Plus, campaigns are expensive. A major market ad buy cost $10 to 20 thousand for one 30-second spot. These have to run continuously in the days before a primary, especially in big states like California or New York, where it's hard to do door-to-door retail politics. We're talking 100s of thousands of dollars, even millions in a multi-market spot buy.

    If we limited spending, there'd still be a need to get the message out. Who would do it? Government? We have the campaigns to do it for themselves, not the taxpayers. Political contributions are private, non-tax deductible, and necessary. It's what makes our democracy thrive.

    In any case, I ramble.

    Have a great night!!

  7. shrimp po boy and varying weather...see my show and tell

  8. Anonymous11:16 AM EST

    It's not a subject I know enough about, but it does seem inherently un democratic for any candidate to have millions to be in with a chance.

    When you have a mo, nip on over and collect your award.

  9. Bologna. Ha! Very clever. Does this mean you're on a snarky streak and you're going to enter the Challenge this week (it's not ready yet, I have to clean the castle first)but just thought I'd ask.

    I am disgusted with the entire political process as well. There has to be a better way.

  10. I agree, while this year is one of the most interesting in a while, I am already sick of it and we have the conventions and the election yet.

  11. I truly believe the campaign...and primaries should be limited to eight months prior to election. That would cut back on costs dramatically...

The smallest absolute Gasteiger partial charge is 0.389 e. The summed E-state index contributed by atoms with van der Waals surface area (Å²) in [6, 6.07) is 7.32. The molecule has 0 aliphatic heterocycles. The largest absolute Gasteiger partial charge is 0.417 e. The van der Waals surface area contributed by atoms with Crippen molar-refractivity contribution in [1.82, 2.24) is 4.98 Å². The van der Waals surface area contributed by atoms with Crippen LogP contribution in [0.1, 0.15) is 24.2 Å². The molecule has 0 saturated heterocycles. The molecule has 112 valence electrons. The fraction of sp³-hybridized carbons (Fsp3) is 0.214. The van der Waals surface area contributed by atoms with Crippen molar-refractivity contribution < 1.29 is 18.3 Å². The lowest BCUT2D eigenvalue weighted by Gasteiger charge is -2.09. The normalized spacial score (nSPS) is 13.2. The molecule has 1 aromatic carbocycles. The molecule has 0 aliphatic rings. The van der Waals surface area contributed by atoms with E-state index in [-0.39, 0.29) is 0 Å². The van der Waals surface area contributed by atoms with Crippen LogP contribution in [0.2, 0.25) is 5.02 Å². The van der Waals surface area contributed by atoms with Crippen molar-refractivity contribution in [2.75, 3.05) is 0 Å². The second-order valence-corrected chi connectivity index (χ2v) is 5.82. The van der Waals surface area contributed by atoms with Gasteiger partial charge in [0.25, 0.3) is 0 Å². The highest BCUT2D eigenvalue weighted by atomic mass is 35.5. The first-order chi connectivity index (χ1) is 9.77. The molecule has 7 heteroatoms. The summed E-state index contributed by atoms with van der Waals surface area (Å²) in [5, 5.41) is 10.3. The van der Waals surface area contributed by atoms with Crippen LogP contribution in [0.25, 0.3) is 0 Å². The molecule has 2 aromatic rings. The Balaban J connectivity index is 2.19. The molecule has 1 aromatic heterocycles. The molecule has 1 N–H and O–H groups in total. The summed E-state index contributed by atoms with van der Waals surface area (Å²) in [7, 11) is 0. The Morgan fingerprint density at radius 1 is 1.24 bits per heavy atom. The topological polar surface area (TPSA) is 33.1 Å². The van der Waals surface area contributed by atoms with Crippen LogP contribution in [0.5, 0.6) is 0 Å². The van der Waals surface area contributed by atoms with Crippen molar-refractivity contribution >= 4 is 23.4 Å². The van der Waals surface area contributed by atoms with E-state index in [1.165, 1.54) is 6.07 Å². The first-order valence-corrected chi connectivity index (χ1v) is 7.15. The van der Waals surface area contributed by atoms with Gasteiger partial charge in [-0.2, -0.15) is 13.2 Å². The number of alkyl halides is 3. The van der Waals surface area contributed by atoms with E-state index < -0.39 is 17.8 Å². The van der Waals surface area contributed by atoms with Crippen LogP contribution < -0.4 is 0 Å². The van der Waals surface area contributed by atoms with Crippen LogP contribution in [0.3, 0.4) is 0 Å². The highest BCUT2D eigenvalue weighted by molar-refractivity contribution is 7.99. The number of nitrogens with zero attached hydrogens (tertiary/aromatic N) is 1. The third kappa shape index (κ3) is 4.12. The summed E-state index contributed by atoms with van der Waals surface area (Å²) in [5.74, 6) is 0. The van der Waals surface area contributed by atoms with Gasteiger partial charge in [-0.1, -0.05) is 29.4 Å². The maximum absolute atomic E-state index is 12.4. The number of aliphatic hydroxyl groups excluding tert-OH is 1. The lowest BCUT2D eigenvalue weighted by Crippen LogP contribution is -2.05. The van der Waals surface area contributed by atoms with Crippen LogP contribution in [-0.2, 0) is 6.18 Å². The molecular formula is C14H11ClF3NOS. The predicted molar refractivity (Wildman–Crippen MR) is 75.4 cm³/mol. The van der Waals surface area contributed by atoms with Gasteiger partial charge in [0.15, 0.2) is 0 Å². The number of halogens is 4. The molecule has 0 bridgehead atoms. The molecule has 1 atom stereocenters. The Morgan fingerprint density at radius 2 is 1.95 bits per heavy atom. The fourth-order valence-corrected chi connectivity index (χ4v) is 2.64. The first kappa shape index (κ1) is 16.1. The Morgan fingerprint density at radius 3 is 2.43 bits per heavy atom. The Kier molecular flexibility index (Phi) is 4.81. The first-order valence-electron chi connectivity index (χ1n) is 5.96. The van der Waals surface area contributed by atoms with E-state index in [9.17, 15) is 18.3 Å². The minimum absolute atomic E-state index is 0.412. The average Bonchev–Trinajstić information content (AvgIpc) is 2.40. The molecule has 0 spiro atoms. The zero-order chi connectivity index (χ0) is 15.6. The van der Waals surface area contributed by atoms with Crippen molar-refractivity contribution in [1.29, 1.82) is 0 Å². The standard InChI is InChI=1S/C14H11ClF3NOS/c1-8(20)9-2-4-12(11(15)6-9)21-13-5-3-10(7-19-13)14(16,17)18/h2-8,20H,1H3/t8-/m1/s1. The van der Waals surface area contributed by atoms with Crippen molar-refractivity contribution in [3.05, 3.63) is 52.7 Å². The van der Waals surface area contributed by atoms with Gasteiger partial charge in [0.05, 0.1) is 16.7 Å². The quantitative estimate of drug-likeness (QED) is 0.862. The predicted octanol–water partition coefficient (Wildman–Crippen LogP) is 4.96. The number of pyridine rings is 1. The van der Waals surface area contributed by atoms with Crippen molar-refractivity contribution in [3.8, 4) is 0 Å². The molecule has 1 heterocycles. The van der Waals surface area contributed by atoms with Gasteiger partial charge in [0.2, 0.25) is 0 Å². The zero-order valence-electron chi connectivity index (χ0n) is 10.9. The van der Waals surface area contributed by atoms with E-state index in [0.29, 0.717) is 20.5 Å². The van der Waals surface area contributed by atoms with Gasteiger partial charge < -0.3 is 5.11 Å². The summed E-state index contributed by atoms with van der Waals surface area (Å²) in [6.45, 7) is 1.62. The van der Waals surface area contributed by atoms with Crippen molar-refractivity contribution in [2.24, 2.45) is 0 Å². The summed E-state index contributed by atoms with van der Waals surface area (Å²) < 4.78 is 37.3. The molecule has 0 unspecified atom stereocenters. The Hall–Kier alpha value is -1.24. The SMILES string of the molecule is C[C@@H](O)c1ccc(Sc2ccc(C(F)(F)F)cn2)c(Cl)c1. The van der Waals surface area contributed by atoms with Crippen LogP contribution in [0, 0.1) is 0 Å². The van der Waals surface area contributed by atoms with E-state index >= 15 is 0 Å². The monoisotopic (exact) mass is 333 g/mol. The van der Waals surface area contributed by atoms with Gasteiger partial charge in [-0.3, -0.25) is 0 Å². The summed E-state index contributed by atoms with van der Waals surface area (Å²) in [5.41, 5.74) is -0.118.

12. I am also SICK to death of the whole campaign-a-thon. It was fun for awhile, but now it's just too much. And it's only Feb. 2.

    P.S. I tagged you with an easy meme, even though I didn't do the one you tagged me with.

  13. Anonymous9:37 PM EST

    It's evening here in Nashville, so it's dark and cool. I'd be a reuben.

  14. Anonymous6:23 AM EST

    The question is brillient. But I think there is no need of a cap while spending.

  15. I really need to make a valant effort to get by here on a daily basis.
    Here is a bad of mine. I don't even know when the Oregon Primary is... Wow, Oregon does everything by mail. I am a registered Rep. That sucks when there are years you don't want to swing that way. Oh well, this process is always screwed. Besides if you don't have enough money you get the Shaft. But I think my number one pet peeve is the Media controls who we see, what we hear, and how they choose it to be. Pretty Much pisses me off.... Happy Sunday to you

  16. Anonymous11:13 PM EDT

    This is an incandescent question, I really appreciate for the effort made by you.

  17. Anonymous10:42 AM EDT

    I think you are an intrepid person because you are writing such an blog.